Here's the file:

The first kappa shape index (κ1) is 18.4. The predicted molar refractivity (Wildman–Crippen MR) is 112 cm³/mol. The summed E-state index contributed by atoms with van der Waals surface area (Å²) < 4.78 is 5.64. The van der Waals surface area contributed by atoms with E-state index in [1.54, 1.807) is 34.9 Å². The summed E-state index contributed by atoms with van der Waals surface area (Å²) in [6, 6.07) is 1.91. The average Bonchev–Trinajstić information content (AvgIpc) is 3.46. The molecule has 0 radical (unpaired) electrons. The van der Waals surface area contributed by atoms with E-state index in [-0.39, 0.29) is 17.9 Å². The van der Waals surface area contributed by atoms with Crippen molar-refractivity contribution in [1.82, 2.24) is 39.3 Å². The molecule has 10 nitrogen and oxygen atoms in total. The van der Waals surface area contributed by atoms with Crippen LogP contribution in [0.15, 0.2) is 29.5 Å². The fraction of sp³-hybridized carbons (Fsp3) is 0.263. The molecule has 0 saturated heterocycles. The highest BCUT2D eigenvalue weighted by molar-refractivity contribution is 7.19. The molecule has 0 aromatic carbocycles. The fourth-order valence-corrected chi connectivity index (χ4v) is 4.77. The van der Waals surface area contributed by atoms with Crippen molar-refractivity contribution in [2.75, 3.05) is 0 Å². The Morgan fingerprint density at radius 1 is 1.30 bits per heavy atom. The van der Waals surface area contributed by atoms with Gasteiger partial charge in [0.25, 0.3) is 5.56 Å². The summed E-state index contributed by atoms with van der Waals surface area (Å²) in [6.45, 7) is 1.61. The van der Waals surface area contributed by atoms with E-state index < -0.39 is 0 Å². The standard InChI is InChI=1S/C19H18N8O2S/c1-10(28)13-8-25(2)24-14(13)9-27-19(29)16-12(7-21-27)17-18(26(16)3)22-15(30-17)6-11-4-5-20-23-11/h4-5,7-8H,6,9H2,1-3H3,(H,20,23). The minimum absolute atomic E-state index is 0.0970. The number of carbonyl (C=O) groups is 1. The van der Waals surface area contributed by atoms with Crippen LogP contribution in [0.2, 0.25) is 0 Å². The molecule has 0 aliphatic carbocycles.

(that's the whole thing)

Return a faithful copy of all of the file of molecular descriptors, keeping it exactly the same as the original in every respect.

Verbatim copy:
The first kappa shape index (κ1) is 18.4. The predicted molar refractivity (Wildman–Crippen MR) is 112 cm³/mol. The summed E-state index contributed by atoms with van der Waals surface area (Å²) < 4.78 is 5.64. The van der Waals surface area contributed by atoms with E-state index in [1.54, 1.807) is 34.9 Å². The summed E-state index contributed by atoms with van der Waals surface area (Å²) in [6, 6.07) is 1.91. The average Bonchev–Trinajstić information content (AvgIpc) is 3.46. The molecule has 0 radical (unpaired) electrons. The van der Waals surface area contributed by atoms with E-state index in [-0.39, 0.29) is 17.9 Å². The van der Waals surface area contributed by atoms with Crippen molar-refractivity contribution in [1.82, 2.24) is 39.3 Å². The molecule has 10 nitrogen and oxygen atoms in total. The van der Waals surface area contributed by atoms with Crippen LogP contribution in [0.15, 0.2) is 29.5 Å². The fraction of sp³-hybridized carbons (Fsp3) is 0.263. The molecule has 0 saturated heterocycles. The highest BCUT2D eigenvalue weighted by molar-refractivity contribution is 7.19. The molecule has 0 aromatic carbocycles. The fourth-order valence-corrected chi connectivity index (χ4v) is 4.77. The van der Waals surface area contributed by atoms with Crippen molar-refractivity contribution in [2.75, 3.05) is 0 Å². The Morgan fingerprint density at radius 1 is 1.30 bits per heavy atom. The van der Waals surface area contributed by atoms with Gasteiger partial charge in [0.25, 0.3) is 5.56 Å². The summed E-state index contributed by atoms with van der Waals surface area (Å²) in [6.45, 7) is 1.61. The van der Waals surface area contributed by atoms with E-state index < -0.39 is 0 Å². The standard InChI is InChI=1S/C19H18N8O2S/c1-10(28)13-8-25(2)24-14(13)9-27-19(29)16-12(7-21-27)17-18(26(16)3)22-15(30-17)6-11-4-5-20-23-11/h4-5,7-8H,6,9H2,1-3H3,(H,20,23). The minimum absolute atomic E-state index is 0.0970. The number of carbonyl (C=O) groups is 1. The van der Waals surface area contributed by atoms with Crippen LogP contribution in [0.2, 0.25) is 0 Å². The molecule has 0 aliphatic carbocycles.